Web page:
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FILE PHOTO - Peter O'Neill, the Prime Minister of Papua New Guinea (PNG), speaks during the opening of the PNG Mining and Petroleum Investment conference in Sydney, Australia, December 5, 2016. REUTERS/David Gray/File Photo(reuters_tickers)
By Colin Packham
SYDNEY (Reuters) - Papua New Guinea's parliament on Wednesday re-elected Peter O'Neill as prime minister, ending a chaotic election campaign marred by violence, which analysts fear may continue amid widespread voter unrest.
While O'Neill's ruling People's National Congress party was unable to win enough seats to form a government outright in elections last month, in which counting continues, he secured enough support from minor parties and independent lawmakers to be re-elected prime minister, a job he has held since 2011.
O'Neil was declared the winner of the vote by newly-elected speaker Job Pomat after securing 60 votes.
O'Neill's re-election marks a rare period of political stability in the resource-rich South Pacific nation that has seen four different leaders in the last six years.
But with the election tainted by poor organisation and opposition accusations of electoral roll irregularities, voter frustration, already high, looms over O'Neill's tenure.
"Emotions are running high and there is a lot of dissatisfaction with the way that O'Neill managed his first term. I think at some point that emotion will boil over," said Jonathan Pryke, a research fellow at Australian think-tank the Lowy Institute.
O'Neill's government has promised to improve education and health care but his fiscal gamble in his previous term limits his ability to meet those commitments, analysts said.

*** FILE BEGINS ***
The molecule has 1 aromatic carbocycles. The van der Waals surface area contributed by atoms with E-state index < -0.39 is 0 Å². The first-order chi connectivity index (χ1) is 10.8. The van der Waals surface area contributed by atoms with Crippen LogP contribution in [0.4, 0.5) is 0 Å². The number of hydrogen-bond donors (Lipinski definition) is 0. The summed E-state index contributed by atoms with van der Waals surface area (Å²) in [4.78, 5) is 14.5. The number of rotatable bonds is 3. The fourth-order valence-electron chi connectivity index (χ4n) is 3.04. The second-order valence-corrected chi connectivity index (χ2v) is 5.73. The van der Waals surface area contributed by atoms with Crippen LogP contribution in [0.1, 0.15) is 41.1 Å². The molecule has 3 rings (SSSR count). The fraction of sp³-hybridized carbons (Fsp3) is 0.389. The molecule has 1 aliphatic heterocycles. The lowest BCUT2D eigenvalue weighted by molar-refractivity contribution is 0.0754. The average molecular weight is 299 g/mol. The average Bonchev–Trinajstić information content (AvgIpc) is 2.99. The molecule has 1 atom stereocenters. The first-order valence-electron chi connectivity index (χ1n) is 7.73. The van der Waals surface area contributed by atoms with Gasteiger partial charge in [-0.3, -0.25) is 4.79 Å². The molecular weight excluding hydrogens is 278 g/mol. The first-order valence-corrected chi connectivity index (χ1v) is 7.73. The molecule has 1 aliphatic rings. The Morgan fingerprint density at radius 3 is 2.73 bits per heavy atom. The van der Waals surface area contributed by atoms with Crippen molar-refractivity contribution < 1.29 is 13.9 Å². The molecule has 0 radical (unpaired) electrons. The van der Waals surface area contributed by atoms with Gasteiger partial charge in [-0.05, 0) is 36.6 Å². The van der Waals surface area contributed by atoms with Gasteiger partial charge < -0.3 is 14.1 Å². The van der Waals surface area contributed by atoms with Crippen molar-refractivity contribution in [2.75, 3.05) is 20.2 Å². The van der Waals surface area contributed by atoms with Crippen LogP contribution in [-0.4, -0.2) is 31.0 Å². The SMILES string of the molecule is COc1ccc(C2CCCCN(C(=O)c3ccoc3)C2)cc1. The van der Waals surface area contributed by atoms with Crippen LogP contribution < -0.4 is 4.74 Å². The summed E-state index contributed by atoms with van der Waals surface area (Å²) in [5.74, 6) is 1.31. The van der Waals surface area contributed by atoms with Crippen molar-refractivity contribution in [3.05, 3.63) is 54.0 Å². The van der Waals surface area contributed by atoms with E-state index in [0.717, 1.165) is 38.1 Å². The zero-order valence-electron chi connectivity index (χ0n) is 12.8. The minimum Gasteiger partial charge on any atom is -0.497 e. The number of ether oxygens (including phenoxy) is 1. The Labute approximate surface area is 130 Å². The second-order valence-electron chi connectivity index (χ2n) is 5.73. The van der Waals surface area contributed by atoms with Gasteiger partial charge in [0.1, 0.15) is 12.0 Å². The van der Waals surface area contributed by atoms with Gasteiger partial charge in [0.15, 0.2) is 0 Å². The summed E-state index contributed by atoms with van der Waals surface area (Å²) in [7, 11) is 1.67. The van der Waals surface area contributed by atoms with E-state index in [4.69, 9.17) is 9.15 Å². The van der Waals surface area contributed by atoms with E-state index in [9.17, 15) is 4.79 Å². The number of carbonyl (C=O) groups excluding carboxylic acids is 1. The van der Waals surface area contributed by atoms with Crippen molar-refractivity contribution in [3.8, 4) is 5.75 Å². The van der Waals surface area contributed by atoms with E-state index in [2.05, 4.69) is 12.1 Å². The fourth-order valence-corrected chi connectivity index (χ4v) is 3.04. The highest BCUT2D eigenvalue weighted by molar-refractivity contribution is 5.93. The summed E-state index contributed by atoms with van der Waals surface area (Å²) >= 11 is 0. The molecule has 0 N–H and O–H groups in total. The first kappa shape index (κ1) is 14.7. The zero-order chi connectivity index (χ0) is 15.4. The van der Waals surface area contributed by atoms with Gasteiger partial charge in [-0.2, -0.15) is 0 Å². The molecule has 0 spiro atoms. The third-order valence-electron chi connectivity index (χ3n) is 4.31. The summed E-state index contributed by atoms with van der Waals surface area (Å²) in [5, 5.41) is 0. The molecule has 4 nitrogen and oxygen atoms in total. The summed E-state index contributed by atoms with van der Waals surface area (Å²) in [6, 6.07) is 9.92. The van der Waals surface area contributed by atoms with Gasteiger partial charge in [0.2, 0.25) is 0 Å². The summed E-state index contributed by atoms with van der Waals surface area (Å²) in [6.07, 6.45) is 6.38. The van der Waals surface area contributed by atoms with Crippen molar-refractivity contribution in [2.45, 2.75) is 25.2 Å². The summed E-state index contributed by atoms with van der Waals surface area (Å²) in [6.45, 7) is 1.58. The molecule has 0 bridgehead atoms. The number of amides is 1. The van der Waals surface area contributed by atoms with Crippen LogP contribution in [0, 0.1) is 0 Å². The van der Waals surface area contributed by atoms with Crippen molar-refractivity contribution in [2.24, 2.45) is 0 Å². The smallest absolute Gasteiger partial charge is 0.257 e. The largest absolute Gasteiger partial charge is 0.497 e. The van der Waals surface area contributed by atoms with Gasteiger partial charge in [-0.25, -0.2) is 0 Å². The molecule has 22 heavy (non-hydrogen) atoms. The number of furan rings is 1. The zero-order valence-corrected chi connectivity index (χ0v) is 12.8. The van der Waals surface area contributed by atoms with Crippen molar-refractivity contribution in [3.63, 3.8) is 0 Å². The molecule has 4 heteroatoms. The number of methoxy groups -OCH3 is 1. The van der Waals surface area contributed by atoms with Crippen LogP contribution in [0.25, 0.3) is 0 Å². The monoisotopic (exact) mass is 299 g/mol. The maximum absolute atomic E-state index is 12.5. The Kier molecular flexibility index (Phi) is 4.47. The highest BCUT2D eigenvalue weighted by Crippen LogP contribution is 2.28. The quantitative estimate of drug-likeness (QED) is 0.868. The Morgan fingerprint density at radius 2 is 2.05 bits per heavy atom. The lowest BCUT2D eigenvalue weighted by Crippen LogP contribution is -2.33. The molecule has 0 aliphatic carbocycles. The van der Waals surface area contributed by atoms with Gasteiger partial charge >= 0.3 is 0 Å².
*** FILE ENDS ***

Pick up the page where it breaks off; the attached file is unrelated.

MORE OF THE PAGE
O'Neill's government borrowed heavily in the expectation that Exxon Mobil's $20-billion LNG plant would unleash a new wave of economic prosperity, but a slide in energy prices saw the 2016 budget deficit balloon to 34 percent of GDP, more than double what it was in 2012.
"The economy is a mess. The numbers from treasury show anaemic growth but in reality when you look at the data, the country is in recession," said a former PNG economic advisor to the government who spoke on condition for anonymity.
To meet mounting interest repayments, O'Neill's government cut services to its near 8 million population, stoking civil unrest. Corruption, which has plagued PNG for decades, has also acted a lightening rod for anti-O'Neill supporters.
O'Neill, who came to power promising to rein in corruption, has faced allegations he authorised millions of dollars in fraudulent payments to a leading law firm.
In 2014, an anti-corruption watchdog issued an order for O'Neill's arrest over the alleged incident. O'Neill rejected the charges, refused to submit to the warrant and ordered the watchdog stripped of its funding.
"Corruption is everywhere and things have to change. The people want a change," Noel Anjo, a political activist who led a student protest last year that ended when police began shooting.
(This version of the story was refiled to fix typographical error in paragraph 11)
(Reporting by Colin Packham; Editing by Michael Perry)